Rapid Fire: Ancient Blaze Leveled City in 3 Hours

Tel Megiddo excavation
An excavated area at Tel Megiddo from 2014 shows a stone-paved floor that has fire-blackened sediment. The wall consists of collapsed red and yellowish mud bricks. (Image credit: Ruth Shahack-Gross)

About 3,000 years ago, a fire destroyed the Near East city of Tel Megiddo, leaving ash and burned mud-brick buildings in its wake. And according to a new study, the blaze may have leveled the entire city in a mere 2 to 3 hours.

That's right — Tel Megiddo, located in present-day northern Israel, could have burned in about the time it takes the watch a long movie, for instance, "The Hobbit: An Unexpected Journey."

The findings, based on scientists' own experiments with homemade mud bricks, not only help archaeologists understand the destruction of this ancient city in the Near East, but also serve as a window into how fires affected other settlements, researchers said. [8 Grisly Archaeological Discoveries]

"Mud bricks are important to study, because they account for as much as 90 percent of standing architecture in many ancient settlements," said Robert Homsher, a postdoctoral research fellow at the W.F. Albright Institute of Archaeological Research in Jerusalem, who was not involved with the research.

Heating up mud bricks  

For their study, the researchers made their own mud bricks, a process that was like "playing with mud," study researcher Ruth Shahack-Gross, an associate professor of geoarchaeology at the University of Haifa in Israel, told Live Science.

A modern mud-brick house under construction in Uzbekistan in 2010. The mud bricks out front are drying in the sun. (Image credit: Ruth Shahack-Gross)

Shahack-Gross, worked with postdoctoral fellow Mathilde Forget, while both were employed at the Weizmann Institute of Science in Israel. To make the bricks, the researchers took soil, removed large stones from the soil, and mixed it with straw, also called chaff, and water. Then, they poured the mixture into brick molds and dried the bricks in an oven. This "ancient" method is still used today, especially in rural areas in the Near East, as "it's a very cost-effective method of construction because you use the soil around you," Shahack-Gross said.

Rather than set the bricks on fire, the researchers put them in a hot oven and measured how long it took the bricks' cores to reach 1,112 degrees Fahrenheit (600 degrees Celsius), a temperature reached by the ancient burned bricks at Tel Megiddo, according to previous analyses, Shahack-Gross said. In addition, the researchers tested bricks that had different sizes and shapes, as well as different amounts of chaff.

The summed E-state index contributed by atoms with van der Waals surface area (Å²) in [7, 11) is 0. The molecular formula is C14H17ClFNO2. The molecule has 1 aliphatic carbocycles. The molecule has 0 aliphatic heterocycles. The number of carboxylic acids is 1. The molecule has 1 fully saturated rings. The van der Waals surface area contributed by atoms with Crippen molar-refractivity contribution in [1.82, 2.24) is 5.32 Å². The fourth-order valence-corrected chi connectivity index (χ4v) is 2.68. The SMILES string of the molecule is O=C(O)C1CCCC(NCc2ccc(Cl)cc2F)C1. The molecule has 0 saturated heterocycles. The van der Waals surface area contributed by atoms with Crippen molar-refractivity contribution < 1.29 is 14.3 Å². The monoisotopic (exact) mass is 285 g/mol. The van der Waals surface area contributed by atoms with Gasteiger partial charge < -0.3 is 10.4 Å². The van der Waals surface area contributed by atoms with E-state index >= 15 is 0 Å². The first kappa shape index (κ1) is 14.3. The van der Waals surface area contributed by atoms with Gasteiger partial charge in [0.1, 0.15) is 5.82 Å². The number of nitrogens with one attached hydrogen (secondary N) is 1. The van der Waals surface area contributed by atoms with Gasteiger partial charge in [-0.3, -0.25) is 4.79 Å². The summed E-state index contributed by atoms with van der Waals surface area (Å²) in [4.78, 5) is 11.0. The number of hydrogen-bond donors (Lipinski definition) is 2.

As expected, larger bricks took longer to heat up than smaller bricks, but the amount of chaff didn't significantly affect the time needed to heat the brick, the researchers found. Moreover, items within the dwellings — such as wood-support beams, furniture, matting, stored food and oil, and bedding — could have fueled the fire, helping it spread, she said.

The study provides, "for the first time, a quantitative tool by which archaeologists [can] estimate the duration of destructive conflagration events" within ancient cities, the researchers wrote in the October issue of the journal Antiquity.

Fiery research

Other researchers suggested follow-up studies to account for other factors involved in a burn. For instance, Homsher said a future experiment could look at whether old bricks with holes from decayed chaff would burn more slowly than newly made bricks.

In addition, temperature alone may not give an accurate burn time, said Karl Harrison, a lecturer of forensic archaeology at Cranfield University in England, who was not involved with the study. [Photos of First Fire-Scarred Petrified Wood]

"Fires need to be understood as complex events of dynamic energy release," Harrison told Live Science in an email. "Concentrating on temperature alone, while it can be an important indicator, will tend to give a simple picture of a fire that is erroneous without putting [it] into a wider context."

For instance, during a real fire, the bricks may be heated only from one side, rather than from all sides as they were in the oven, Harrison said.

"By heating a brick all the way around and measuring how long it takes to reach 600 degrees [Celsius] you'll find a minimum (the authors say 2 to 3 hours), but that time will have little if any bearing on a real time of burning in an urban fire," he noted.

Shahack-Gross acknowledged that the study is one of many that may help researchers understand how long it took for fires to burn ancient cities.

"Clearly, there are many limitations," she said. "We are totally aware of the fact that the experiment, [which was done] in controlled conditions in the lab, does not mimic what happened in the past."

Original article on Live Science.

Laura Geggel

Laura is the archaeology and Life's Little Mysteries editor at Live Science. She also reports on general science, including paleontology. Her work has appeared in The New York Times, Scholastic, Popular Science and Spectrum, a site on autism research. She has won multiple awards from the Society of Professional Journalists and the Washington Newspaper Publishers Association for her reporting at a weekly newspaper near Seattle. Laura holds a bachelor's degree in English literature and psychology from Washington University in St. Louis and a master's degree in science writing from NYU.